• Economy and Society in the Early Modern Mediterranean
  • Religion, Conflict, and Popular Culture
  • Cultural Transmission in the Mediterranean World
  • Aural and Visual Cultures in the Mediterranean

2001–02: History, Theory, and the Subject of Rights, 1640–1848
—organized by Clark Professors Kirstie McClure (UCLA) and J. G. A. Pocock (Johns Hopkins University)

  • Diverse Subjects: Entities/Affects/Rights
  • Inside/Outside Constitutionalisms: Rights/Revolutions/Empires
  • Opposition, Dissent, and Revolutionary Sympathies: Origins of the British Left, 1770–1800
  • Writing Rights: Literatures and Public Spheres

2000–01: Culture and Authority in the Baroque
—organized by Clark Professors Massimo Ciavolella (UCLA) and Patrick Coleman (UCLA)

  • Space: Direction and Discovery in the Expanding World
  • Together Apart: Communion, Community, and Concealment
  • Poetry and Wonder

1999–2000: The Global Eighteenth Century: The Four Corners of the Earth
—organized by Clark Professor Felicity Nussbaum (UCLA)

  • Racial and Sexual Intermixture in Africa and the New World
  • Mapping the Eighteenth-Century World
  • From China to Peru: Orientalism and Exoticism Revisited
  • Homosexuality in the Eighteenth Century
  • Eighteenth-Century Islands

1998–99: Oscar Wilde and the Culture of the Fin de Siècle
—organized by Clark Professor Joseph Bristow (UCLA)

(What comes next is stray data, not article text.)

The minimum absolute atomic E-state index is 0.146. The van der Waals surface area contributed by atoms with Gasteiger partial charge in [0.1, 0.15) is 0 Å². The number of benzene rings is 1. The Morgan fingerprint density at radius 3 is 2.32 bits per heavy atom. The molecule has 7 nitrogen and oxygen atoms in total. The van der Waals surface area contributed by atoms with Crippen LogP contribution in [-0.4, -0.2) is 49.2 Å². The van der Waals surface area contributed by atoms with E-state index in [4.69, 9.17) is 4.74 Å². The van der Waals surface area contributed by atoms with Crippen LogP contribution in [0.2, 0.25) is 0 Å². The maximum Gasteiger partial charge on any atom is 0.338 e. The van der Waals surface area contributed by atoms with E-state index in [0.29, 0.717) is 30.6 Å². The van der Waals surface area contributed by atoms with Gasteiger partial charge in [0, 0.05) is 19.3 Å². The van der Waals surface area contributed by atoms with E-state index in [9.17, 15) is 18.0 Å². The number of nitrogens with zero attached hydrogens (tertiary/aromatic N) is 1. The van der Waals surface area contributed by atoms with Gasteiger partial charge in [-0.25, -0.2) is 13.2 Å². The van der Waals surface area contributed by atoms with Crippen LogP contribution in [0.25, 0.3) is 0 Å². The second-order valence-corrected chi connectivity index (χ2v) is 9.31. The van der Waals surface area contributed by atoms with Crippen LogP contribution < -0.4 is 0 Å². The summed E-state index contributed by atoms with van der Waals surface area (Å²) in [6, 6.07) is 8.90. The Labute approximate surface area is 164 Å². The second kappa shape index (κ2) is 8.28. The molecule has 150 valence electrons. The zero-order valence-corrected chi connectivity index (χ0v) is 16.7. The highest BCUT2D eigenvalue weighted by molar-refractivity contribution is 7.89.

• Writings: Attributions, Editions, and Revisions
  • Wilde Stages: Productions, Traditions, Appropriations
  • The New Wilde Criticism: Aesthetics, Politics, Sexuality
  • New Perspectives on the Avant-garde and the Fin de Siècle
  • Sexual Controversies of the Fin de Siècle

1997–98: Millenarianism and Messianism in Early Modern Europe and America
—organized by Clark Professor Richard H. Popkin (UCLA)

  • Jewish Messianism in the Early Modern Period
  • Catholic Millenarianism from Savonarola to Eighteenth-Century Jansenist Thinkers
  • Millenarianism among English Protestant Thinkers, 1600-1800: Science, Liberal Politics, Philosemitism, and Millenarian Thought
  • Continental Millenarianism
  • Millenarianism and Revolution

1996–97: New Directions in the Study of Early Modern Culture and Society
—organized by Clark Professor Hans Medick (Max-Planck-Institute für Geschichte, Göttingen)

  • Personality and the Construction of the Self
  • Outsiders: From the Periphery to the Center
  • Beyond Elias? Court Society: The Center as Symbol and Locus of Power
  • The Challenge of Microhistory and Its Macrohistorical Responses
  • Nature and Natural Philosophers in Early Modern Europe
  • Deformity, Monstrosity, and Gender, 1600–1800

1995–96: Challenge of the Enlightenment
—organized by Joyce Appleby (UCLA), Carlo Ginzburg (UCLA), Anne Mellor (UCLA), Maximillian Novak (UCLA), Gary Nash (UCLA), Theodore Porter (UCLA), and Peter H. Reill (UCLA), Hans Bödeker (Max-Planck-Institut für Geschichte, Göttingen), and Istvan Hont (Cambridge University)

1994–95: Life Studies: Autobiography, Biography, and Portrait in the Seventeenth and Eighteenth Centuries
—organized by Clark Professors Patrick Coleman (UCLA), Jill Kowalik (UCLA), Jayne Lewis (UCLA)

1993–94: American Dreams, Western Images: Mapping the Contours of Western Experiences
—organized by Clark Professors Valerie Matsumoto (UCLA) and George Sanchez (UCLA)

1992–93: Constructing the Body in the Seventeenth and Eighteenth Centuries: Its Forms, Representations, and Regulation
—organized by Clark Professors Anne K. Mellor (UCLA), Sara Melzer (UCLA), and Kathryn Norberg (UCLA)

1991–92: Society and Culture in Early Modern Europe Society

  • Mozart’s Music: Text and Context
  • Themes and Oppositions in the Rococo
  • Civility, Court Society, and Scientific Discourse: Reframing the Scientific Revolution